The wonderful means of truly putting an end to the physical and spiritual obstacles of all living beings is none other than Nam-Myoho-Renge-Kyo.
written by Nichiren Daishonin in 13th century Japan
Some religious scholars and philosophers theorize the concept of mentalism, which holds the belief that the mind is the true existence, and the material aspect exists only in the mind of the perceiver. Others believe in materialism, which postulates that the material aspect is the fundamental existence. However, these ideas are one-sided, favoring either the material or mental aspect.
If we take a look at ourselves as an example of the relationship between body and mind, the condition of our mind shows on our facial expression, voice and attitude. When we get injured, sick or exhausted from excessive exercise or work, our minds definitely feel the pain. We can see that the mind strongly influences the body and likewise, the body deeply affects the mind.
Regarding the relationship between body and mind, the Great Teacher Tiantai stated the following in The Great Concentration and Insight (Maka shikan):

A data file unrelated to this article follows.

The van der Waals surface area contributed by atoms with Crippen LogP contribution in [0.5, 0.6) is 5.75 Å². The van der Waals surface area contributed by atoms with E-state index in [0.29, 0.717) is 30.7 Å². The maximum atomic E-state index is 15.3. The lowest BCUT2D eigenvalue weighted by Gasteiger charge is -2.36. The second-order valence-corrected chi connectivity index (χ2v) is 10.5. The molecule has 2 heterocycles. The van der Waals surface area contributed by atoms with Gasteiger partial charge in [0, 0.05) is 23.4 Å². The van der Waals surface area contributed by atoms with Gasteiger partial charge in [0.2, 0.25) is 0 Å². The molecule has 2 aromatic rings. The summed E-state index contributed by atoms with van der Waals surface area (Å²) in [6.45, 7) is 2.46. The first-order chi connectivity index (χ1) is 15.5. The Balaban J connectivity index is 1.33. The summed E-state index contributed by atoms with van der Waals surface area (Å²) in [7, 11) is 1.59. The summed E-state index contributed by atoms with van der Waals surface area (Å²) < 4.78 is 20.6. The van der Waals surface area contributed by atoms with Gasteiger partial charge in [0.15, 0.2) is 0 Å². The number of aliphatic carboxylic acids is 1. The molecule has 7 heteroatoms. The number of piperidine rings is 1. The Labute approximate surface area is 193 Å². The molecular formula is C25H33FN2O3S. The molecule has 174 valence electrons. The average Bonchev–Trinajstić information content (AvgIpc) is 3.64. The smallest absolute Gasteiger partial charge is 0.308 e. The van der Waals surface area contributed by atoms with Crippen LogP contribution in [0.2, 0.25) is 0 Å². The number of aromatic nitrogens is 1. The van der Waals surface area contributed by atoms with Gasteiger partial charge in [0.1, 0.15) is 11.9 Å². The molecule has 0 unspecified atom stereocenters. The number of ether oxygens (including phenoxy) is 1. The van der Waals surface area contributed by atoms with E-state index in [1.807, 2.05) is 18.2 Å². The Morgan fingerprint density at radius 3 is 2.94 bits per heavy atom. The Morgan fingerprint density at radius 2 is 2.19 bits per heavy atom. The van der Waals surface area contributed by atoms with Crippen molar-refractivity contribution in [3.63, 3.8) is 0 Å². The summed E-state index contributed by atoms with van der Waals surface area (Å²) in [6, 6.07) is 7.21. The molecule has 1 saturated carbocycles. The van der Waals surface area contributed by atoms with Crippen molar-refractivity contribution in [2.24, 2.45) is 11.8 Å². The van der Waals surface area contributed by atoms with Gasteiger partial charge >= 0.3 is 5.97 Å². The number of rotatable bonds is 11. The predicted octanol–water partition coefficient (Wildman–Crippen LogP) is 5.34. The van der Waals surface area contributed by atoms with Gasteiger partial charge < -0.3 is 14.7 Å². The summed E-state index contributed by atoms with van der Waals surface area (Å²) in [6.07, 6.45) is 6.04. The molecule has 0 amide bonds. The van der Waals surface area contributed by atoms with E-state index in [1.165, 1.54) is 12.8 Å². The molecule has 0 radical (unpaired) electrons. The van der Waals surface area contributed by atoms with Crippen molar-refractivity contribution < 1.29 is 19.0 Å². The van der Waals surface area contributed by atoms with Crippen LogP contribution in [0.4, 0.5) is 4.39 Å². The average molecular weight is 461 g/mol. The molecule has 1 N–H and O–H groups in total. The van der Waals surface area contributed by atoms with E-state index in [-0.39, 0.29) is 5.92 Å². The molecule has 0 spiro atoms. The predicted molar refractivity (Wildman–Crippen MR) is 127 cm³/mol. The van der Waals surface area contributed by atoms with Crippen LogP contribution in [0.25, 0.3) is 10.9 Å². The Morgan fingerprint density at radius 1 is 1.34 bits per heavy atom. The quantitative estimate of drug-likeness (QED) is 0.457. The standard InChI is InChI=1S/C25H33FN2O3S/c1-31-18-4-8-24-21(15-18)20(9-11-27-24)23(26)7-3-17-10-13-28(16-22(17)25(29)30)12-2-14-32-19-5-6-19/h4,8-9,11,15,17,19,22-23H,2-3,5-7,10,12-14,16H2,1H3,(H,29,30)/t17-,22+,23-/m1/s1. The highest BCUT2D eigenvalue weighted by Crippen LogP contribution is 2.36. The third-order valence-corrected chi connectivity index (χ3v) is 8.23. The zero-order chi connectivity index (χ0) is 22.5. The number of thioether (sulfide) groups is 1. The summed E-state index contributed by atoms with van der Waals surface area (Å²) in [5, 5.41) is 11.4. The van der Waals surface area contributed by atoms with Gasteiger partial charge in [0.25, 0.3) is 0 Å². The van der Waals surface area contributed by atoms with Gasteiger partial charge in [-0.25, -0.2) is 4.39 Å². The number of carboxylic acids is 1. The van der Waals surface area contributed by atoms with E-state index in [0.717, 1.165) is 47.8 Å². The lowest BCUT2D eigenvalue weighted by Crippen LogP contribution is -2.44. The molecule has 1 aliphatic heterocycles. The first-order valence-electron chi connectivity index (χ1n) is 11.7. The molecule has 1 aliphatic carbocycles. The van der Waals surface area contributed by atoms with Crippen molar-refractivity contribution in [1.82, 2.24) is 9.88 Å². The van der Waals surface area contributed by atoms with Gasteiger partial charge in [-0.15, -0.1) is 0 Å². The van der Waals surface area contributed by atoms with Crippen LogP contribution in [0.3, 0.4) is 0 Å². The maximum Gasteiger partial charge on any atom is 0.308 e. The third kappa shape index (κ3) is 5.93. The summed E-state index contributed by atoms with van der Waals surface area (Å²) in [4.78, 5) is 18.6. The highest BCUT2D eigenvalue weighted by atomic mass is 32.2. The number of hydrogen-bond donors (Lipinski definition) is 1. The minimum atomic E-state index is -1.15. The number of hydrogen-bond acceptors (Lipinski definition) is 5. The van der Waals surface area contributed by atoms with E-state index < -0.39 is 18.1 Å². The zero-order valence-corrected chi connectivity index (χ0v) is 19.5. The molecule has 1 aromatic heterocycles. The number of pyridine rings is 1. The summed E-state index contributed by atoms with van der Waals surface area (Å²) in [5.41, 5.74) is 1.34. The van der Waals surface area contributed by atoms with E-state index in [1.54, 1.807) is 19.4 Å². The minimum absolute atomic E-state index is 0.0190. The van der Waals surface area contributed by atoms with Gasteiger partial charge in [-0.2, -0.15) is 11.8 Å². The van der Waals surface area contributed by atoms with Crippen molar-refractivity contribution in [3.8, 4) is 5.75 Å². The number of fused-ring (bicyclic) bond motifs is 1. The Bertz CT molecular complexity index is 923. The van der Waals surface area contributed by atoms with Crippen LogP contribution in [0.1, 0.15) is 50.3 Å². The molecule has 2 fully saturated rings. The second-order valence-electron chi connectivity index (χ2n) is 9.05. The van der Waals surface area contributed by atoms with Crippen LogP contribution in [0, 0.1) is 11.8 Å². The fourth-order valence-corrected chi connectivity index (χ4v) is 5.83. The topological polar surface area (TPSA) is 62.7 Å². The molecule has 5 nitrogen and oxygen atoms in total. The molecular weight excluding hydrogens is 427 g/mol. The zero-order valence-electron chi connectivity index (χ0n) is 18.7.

The three thousand realms of existence are all possessed by a single entity of life. If there is no life, that is the end of the matter. But if there is the slightest bit of life, it contains all the three thousand realms.
This indicates that every phenomenon possess all ten worlds of the three thousand realms, and that body and mind, material and spiritual, possess a relationship of oneness.
Visit Myosenji Buddhist Temple
Last Sunday our Chief Priest gave an introductory lecture on the Buddhist concept of the Ten Worlds which explains the oneness of body and mind (shikishin-funi). Myosenji Temple holds introductory meetings most Sundays. Please check our schedule and visit when you can. You will learn something different and wonderful for your life and for your family.
If you have decided to become a Buddhist or are interested in learning how to become a Buddhist, after Saturday’s meeting (about 3:30 pm) our Chief Priest will be performing the Acceptance of the Precept Ceremony, the ceremony where you become a Buddhist.
Call or email the Temple if you have any questions.